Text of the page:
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which has been taken by those who have provided the means of education, that religious and moral instruction should be imparted. In your Bill, no sucli care appears to be taken, and therefore

you are not entitled to the benefit of the implication, of which you endeavour to take advantage. Private education is to be considered as under the more immediate superintendence of parents ; but those well-disposed persons who have founded public eleemosynary institutions, for the purpose of education, have considered religious instruction as a matter of too inuch importance to be left to chance, or to the discretion of those to whom the conduct of education might happen to be entrusted. They have, therefore, provided for such instruction, as a primary object, and have guarded, by fundamental regulations, against the possibility of its being neglected. Shall the state, Sir, be the only patron that makes no provision for the religious instruction of those whom it educates ? Shall the state-the order, quiet, and safety of which depend so much upon the prevalence of religious principles, and the consequent practice of religious duties--neglect the precautions which every private benefactor thinks it necessary to take, in order to insure the great object of education-religious and moral instruction?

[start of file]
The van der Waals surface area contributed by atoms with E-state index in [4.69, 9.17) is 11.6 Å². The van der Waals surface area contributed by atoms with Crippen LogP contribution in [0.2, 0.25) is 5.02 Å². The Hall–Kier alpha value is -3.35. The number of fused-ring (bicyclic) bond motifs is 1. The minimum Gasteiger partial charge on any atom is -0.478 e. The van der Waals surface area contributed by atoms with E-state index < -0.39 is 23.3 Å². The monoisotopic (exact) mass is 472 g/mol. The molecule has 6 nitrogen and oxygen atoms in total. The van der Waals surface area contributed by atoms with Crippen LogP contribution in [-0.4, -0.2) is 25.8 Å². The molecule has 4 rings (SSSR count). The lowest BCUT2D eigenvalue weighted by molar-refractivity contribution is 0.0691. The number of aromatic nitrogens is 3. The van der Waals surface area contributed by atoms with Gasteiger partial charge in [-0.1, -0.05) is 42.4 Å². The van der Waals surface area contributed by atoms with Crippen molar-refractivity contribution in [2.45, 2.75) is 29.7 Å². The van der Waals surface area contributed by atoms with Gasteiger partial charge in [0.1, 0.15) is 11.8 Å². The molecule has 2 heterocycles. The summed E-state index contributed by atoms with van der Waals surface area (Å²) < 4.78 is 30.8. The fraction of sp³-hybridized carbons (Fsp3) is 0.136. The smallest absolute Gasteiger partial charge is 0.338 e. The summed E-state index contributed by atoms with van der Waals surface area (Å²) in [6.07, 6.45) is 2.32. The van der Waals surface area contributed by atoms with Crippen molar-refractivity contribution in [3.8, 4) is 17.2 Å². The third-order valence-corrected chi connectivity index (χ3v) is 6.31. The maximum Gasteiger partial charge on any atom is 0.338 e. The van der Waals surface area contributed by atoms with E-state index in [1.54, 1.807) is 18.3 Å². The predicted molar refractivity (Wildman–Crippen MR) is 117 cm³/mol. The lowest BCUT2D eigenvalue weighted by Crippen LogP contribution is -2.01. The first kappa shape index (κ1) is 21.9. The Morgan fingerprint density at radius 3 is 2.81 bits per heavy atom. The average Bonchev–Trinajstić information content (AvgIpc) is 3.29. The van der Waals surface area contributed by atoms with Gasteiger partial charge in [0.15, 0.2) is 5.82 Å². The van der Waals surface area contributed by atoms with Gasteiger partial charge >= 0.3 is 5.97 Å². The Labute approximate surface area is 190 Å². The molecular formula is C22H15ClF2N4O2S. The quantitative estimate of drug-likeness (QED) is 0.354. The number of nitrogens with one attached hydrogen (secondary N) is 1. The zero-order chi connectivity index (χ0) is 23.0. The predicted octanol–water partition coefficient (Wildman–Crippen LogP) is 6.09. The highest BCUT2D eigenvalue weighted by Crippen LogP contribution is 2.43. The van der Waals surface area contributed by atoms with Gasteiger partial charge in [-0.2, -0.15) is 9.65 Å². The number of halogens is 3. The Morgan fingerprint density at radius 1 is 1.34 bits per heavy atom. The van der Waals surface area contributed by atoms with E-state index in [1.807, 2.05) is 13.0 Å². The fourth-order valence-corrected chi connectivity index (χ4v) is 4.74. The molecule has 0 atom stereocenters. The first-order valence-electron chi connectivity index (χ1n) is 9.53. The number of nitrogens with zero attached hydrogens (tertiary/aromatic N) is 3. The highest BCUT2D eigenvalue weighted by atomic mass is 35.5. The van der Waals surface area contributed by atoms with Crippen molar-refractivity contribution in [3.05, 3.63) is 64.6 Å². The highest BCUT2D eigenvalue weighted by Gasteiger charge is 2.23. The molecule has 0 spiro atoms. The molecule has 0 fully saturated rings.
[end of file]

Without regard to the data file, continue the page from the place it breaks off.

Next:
“ If, indeed, there were no established religion in the country, it would be attended with considerable difficulty to incorporate religion with a system of national education; because, in that case, no one religious system could, for such a purpose, claim a preference over the rest. It was, apparently, a sense of this difficulty which led Mr. Joseph Lancaster, when he forgot the preference which, with a view to national education, was justly due to the established Church, to propose that generalizing system of religious instruction, which, in order to include in its support, "all denominations of professing Christians," was to inculcate no religious opinions about which those denominations had differed, but only those in which they all agreed; a system which would obviously exclude instruction in any of the essentials of Christianity, and, consequently, in Christianity itself. Happily, however, no such difficulty exists among us. We have an established religion which is founded on the evealed will of God, and which most studiously inculcates every Christian duty; a religion, of which it may truly be said, that there is no virtue which its members are not thereby instructed to practice, no vice which they are not thereby specifically admonished to avoid. How natural was it, when the legislature was devising a plan for the education of the children of the lower classes, a plan, the avowed object of which was to promote religion and morality; how natural, I say, was it 'to make the inculcation of such a religion the distinguishing feature, or rather the operative principle of the measure! Nay, how astonishing is it, that the commons of Great Britain in parliament 'assembled, in passing a bill for the above express purpose, should have overlooked a provision, so admirably and so obviously cal